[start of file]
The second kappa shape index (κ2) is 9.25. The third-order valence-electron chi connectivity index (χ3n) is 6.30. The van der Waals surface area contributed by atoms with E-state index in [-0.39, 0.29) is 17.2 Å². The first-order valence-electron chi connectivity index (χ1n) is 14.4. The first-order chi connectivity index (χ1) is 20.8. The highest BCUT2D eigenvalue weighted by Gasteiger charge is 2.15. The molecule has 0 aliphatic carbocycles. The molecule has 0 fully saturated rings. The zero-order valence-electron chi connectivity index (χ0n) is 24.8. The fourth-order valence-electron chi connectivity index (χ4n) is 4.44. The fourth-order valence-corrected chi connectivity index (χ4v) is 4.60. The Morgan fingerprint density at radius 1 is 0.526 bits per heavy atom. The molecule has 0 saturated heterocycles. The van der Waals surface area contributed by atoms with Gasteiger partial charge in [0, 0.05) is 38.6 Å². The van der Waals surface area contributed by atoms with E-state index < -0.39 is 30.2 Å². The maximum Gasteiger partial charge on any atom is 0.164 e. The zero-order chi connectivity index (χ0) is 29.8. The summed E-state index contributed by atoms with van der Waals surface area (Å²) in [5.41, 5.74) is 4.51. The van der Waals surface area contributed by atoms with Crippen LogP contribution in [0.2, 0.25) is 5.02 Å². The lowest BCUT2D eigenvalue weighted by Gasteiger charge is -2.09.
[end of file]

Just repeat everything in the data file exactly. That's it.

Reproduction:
The second kappa shape index (κ2) is 9.25. The third-order valence-electron chi connectivity index (χ3n) is 6.30. The van der Waals surface area contributed by atoms with E-state index in [-0.39, 0.29) is 17.2 Å². The first-order valence-electron chi connectivity index (χ1n) is 14.4. The first-order chi connectivity index (χ1) is 20.8. The highest BCUT2D eigenvalue weighted by Gasteiger charge is 2.15. The molecule has 0 aliphatic carbocycles. The molecule has 0 fully saturated rings. The zero-order valence-electron chi connectivity index (χ0n) is 24.8. The fourth-order valence-electron chi connectivity index (χ4n) is 4.44. The fourth-order valence-corrected chi connectivity index (χ4v) is 4.60. The Morgan fingerprint density at radius 1 is 0.526 bits per heavy atom. The molecule has 0 saturated heterocycles. The van der Waals surface area contributed by atoms with Gasteiger partial charge in [0, 0.05) is 38.6 Å². The van der Waals surface area contributed by atoms with E-state index < -0.39 is 30.2 Å². The maximum Gasteiger partial charge on any atom is 0.164 e. The zero-order chi connectivity index (χ0) is 29.8. The summed E-state index contributed by atoms with van der Waals surface area (Å²) in [5.41, 5.74) is 4.51. The van der Waals surface area contributed by atoms with Crippen LogP contribution in [0.2, 0.25) is 5.02 Å². The lowest BCUT2D eigenvalue weighted by Gasteiger charge is -2.09.